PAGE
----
The CSS Awards - Site of the Day

Costumed Cities

Valentina Miller



             This is no simple kimono or cheong-sam. Departing from a more traditional design, the train begins at neck of the calico gown and runs down to the foot and beyond into the carpet. The skirt glints with tiny mirrors and swishes with pleats while the slim pagoda sleeves gradually widen at the wrists in a series of flares and ruffles. The costume is best worn with a poke bonnet, a set of muslin petticoats, and a chambord mantle tossed over the shoulders. Try the detachable epaulettes for a look of military sophistication. Most stunning about this costume is the generous use of changeant taffeta—a special weave which allows the material to shine in different colors depending on the angle at which it is viewed beneath light. Suitable for either spring or autumn (indeed for any day in which the weather is variable), this 19th century dress is shown here with a protective veil (that doubles as a kind of feminine ski-mask for a chilly day) and a chatelaine (a kind of skeletal purse or Victorian keychain) on which we see a set of keys, a watch, a pair of opera binoculars, and a whimsical charm bracelet of towers, bridges, and other architectural details. With its detachable bustle and self-loosened corset, this is a truly modern costume providing its wearer with exceptional efficiency and comfort while maintaining its high style. The convertible Medici collar allows any woman to change from a towering villainess into a hooded wraith—in just a matter of seconds. Shown here with a corsage pinned to its empire bodice.




             Departing from a more traditional design, the trains begin at the neck of the city and run down to the foot, rushing beyond the borders into the lushly-carpeted calico-flowered countryside—glinting with the shattered mirrors of the rice paddies and pleated on the slopes by tea plantations and their ridged terraces. On either side of the main urban body, the two slim sleeves of population gradually widen at the wrists with their flaring pagodas and communities of monasteries that gather and spill out in ruffles down the cliffs. In the winter, the stadiums are bonneted by retractable steel domes, the sky lets down its muslin petticoats in a storm of snowy volants, and a chambord mantle of sleet and ice is tossed over the city’s narrow shoulders, still jaunty with their chunky epaulettes of new resort hotels. In the spring and autumn, it is not uncommon for the entire metropolis to be veiled in fog for the greater part of the day (in the summer, the thick pollution is changeant taffeta—a material of such a subtle and variable sheen it glows in different colors depending on the angle at which it is perceived beneath the light). In times long ago, the city was protected by a bustle of sharp mountains whose growing tourism industry of corduroyed ski-slopes now supports the once corseted economy. Like a chatelaine or a skeletal purse, a set of vestigial watchtowers from an ancient dynasty hangs from the brick belt of a wall that encircles the center of town. These structures follow the same pattern as the convertible collar of forts and towers that rim the urban neckline to the north. Despite this ancient preoccupation with military sophistication, there are modern-day frills here for everyone to enjoy. An elaborate corsage of fountains is pinned to the vast cement bodice of the empire park—a popular destination for tourists who are sometimes enrobed in cheap cheong-sams and kimonos—sold by the friendly, yet aggressive vendors who necklace every attraction in unbroken chains.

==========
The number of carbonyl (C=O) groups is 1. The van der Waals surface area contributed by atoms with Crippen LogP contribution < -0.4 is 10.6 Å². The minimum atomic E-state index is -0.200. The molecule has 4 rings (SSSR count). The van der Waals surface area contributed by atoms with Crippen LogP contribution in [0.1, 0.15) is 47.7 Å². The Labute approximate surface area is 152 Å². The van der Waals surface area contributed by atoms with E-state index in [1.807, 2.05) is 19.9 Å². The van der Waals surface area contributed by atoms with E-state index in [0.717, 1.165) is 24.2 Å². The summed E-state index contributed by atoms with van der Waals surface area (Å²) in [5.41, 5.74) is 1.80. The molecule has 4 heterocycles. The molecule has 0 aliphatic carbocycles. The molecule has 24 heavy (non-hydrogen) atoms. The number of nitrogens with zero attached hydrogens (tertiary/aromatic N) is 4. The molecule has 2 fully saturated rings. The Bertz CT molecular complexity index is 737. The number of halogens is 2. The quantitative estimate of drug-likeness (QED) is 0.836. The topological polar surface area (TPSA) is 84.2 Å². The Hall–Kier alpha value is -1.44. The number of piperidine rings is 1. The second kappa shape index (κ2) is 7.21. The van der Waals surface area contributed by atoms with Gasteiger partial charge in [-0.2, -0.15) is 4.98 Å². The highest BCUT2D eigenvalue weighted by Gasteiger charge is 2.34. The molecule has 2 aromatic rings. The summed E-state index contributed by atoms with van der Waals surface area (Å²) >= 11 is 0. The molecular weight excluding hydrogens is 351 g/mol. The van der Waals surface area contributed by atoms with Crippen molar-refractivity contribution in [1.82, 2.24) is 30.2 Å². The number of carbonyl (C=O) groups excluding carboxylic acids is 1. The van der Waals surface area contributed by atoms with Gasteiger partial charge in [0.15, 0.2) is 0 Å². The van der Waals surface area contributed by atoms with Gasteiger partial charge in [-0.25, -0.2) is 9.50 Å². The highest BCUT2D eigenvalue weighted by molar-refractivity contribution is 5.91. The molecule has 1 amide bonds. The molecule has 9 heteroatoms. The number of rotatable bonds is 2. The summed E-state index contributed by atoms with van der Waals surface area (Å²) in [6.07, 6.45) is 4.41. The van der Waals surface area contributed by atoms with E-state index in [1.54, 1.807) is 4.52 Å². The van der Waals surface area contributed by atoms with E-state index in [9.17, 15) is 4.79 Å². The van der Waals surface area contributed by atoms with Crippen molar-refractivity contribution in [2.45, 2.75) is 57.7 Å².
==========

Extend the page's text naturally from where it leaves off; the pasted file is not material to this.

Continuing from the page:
A perfectly healthy sentence, it is true, is extremely rare. For the most part we miss the hue and fragrance of the thought; as if we could be satisfied with the dews of the morning or evening without their colors, or the heavens without their azure. - Henry David Thoreau


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